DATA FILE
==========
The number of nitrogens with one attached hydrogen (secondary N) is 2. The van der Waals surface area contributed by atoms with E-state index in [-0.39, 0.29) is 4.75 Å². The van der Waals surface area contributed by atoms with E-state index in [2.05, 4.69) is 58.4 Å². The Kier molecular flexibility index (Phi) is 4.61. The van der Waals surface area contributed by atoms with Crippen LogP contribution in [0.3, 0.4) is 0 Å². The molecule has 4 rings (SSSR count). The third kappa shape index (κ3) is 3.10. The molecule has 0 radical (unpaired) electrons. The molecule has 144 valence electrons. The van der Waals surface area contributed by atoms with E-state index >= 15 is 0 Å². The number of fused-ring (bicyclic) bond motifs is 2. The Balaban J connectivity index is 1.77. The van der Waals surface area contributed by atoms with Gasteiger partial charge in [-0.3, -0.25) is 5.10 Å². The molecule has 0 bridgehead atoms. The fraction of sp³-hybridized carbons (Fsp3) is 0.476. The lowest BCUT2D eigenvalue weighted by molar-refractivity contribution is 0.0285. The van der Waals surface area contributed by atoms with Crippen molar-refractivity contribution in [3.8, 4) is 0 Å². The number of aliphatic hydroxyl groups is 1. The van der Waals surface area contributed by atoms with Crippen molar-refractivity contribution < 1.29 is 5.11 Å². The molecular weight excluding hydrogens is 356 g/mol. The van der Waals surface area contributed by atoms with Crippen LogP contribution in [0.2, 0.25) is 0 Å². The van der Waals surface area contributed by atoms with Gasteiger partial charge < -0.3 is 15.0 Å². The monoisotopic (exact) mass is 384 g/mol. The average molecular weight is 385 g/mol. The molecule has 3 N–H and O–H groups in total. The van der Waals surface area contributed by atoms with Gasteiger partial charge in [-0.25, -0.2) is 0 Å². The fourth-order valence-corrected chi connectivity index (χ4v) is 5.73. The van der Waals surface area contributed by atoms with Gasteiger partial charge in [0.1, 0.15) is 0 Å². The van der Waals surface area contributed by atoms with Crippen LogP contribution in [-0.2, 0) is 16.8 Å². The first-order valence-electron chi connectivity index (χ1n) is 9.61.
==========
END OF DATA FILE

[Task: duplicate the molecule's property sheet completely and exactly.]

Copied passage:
The number of nitrogens with one attached hydrogen (secondary N) is 2. The van der Waals surface area contributed by atoms with E-state index in [-0.39, 0.29) is 4.75 Å². The van der Waals surface area contributed by atoms with E-state index in [2.05, 4.69) is 58.4 Å². The Kier molecular flexibility index (Phi) is 4.61. The van der Waals surface area contributed by atoms with Crippen LogP contribution in [0.3, 0.4) is 0 Å². The molecule has 4 rings (SSSR count). The third kappa shape index (κ3) is 3.10. The molecule has 0 radical (unpaired) electrons. The molecule has 144 valence electrons. The van der Waals surface area contributed by atoms with E-state index >= 15 is 0 Å². The number of fused-ring (bicyclic) bond motifs is 2. The Balaban J connectivity index is 1.77. The van der Waals surface area contributed by atoms with Gasteiger partial charge in [-0.3, -0.25) is 5.10 Å². The molecule has 0 bridgehead atoms. The fraction of sp³-hybridized carbons (Fsp3) is 0.476. The lowest BCUT2D eigenvalue weighted by molar-refractivity contribution is 0.0285. The van der Waals surface area contributed by atoms with Crippen molar-refractivity contribution in [3.8, 4) is 0 Å². The number of aliphatic hydroxyl groups is 1. The van der Waals surface area contributed by atoms with Crippen molar-refractivity contribution < 1.29 is 5.11 Å². The molecular weight excluding hydrogens is 356 g/mol. The van der Waals surface area contributed by atoms with Crippen LogP contribution in [0.2, 0.25) is 0 Å². The van der Waals surface area contributed by atoms with Gasteiger partial charge < -0.3 is 15.0 Å². The monoisotopic (exact) mass is 384 g/mol. The average molecular weight is 385 g/mol. The molecule has 3 N–H and O–H groups in total. The van der Waals surface area contributed by atoms with Gasteiger partial charge in [-0.25, -0.2) is 0 Å². The fourth-order valence-corrected chi connectivity index (χ4v) is 5.73. The van der Waals surface area contributed by atoms with Gasteiger partial charge in [0.1, 0.15) is 0 Å². The van der Waals surface area contributed by atoms with Crippen LogP contribution in [-0.2, 0) is 16.8 Å². The first-order valence-electron chi connectivity index (χ1n) is 9.61.